This recording is said to be a "critical edition"
of Pergolesi’s oratorio The Death of Saint Joseph, undoubtedly
composed in 1730. Putting aside the musicological questions raised briefly
in the notes, this is a strange recording indeed. Performed on period
instruments, it does not use period vocalists. With a tenor singing
in a Verdian style, a soprano singing off-key and sounding like she
is singing Mozart, there is no coherence in this work.
Sure, the instrumentalists do a fine job - the sound
of the orchestra is excellent. But at times, the singing can be almost
painful - soprano Patrizia Pace’s shrill voice is barely listenable
as she struggles to sing on key. This singer is more a Mozart specialist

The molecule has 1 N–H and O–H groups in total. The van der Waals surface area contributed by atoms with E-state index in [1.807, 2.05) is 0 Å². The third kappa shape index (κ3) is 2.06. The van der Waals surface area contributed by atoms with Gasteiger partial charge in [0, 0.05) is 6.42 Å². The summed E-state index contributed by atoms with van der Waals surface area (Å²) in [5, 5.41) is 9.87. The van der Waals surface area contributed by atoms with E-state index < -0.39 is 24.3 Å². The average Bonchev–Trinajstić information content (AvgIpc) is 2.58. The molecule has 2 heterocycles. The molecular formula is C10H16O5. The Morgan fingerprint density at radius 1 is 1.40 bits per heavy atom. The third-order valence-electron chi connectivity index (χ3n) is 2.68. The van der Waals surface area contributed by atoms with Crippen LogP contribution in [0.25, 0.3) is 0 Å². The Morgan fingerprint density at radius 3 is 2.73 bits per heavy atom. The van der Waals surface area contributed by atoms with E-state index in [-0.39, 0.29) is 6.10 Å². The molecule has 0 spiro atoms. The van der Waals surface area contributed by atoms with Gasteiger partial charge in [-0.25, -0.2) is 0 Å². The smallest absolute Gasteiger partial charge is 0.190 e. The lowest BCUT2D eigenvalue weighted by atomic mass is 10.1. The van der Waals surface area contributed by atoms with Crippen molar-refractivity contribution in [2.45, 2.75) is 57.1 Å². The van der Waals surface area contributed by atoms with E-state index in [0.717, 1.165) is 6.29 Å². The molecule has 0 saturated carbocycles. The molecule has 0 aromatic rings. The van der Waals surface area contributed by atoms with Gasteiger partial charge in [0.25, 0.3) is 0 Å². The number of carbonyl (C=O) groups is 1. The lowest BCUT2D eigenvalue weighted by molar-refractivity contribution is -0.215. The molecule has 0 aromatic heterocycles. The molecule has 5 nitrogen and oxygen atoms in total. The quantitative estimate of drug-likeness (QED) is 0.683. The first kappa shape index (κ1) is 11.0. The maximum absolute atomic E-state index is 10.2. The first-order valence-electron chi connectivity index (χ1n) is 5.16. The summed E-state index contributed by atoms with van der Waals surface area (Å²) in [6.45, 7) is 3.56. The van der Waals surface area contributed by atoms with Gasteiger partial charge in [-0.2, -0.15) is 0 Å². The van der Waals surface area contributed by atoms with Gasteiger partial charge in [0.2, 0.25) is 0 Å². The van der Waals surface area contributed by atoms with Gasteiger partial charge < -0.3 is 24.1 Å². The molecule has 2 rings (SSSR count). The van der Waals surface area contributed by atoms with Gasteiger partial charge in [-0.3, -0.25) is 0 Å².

than a singer of sacred baroque music, and it clearly sounds as if she
was not the right choice for this work.
Tenor Michele Farruggia has recorded Rossini, but he,
too, seems totally out of character in this baroque work, with his warbling
vibrato. In fact, all of the singers seem out of place - as if they
were recruited for this recording for reasons that have nothing to do
with the music.
This is one recording to avoid. In spite of the excellent
work of the orchestra which can be heard clearly, especially during
some of the more subtle accompaniments, the singers do not at all fit
this work, and it ends up sounding like a rehearsal, not a finished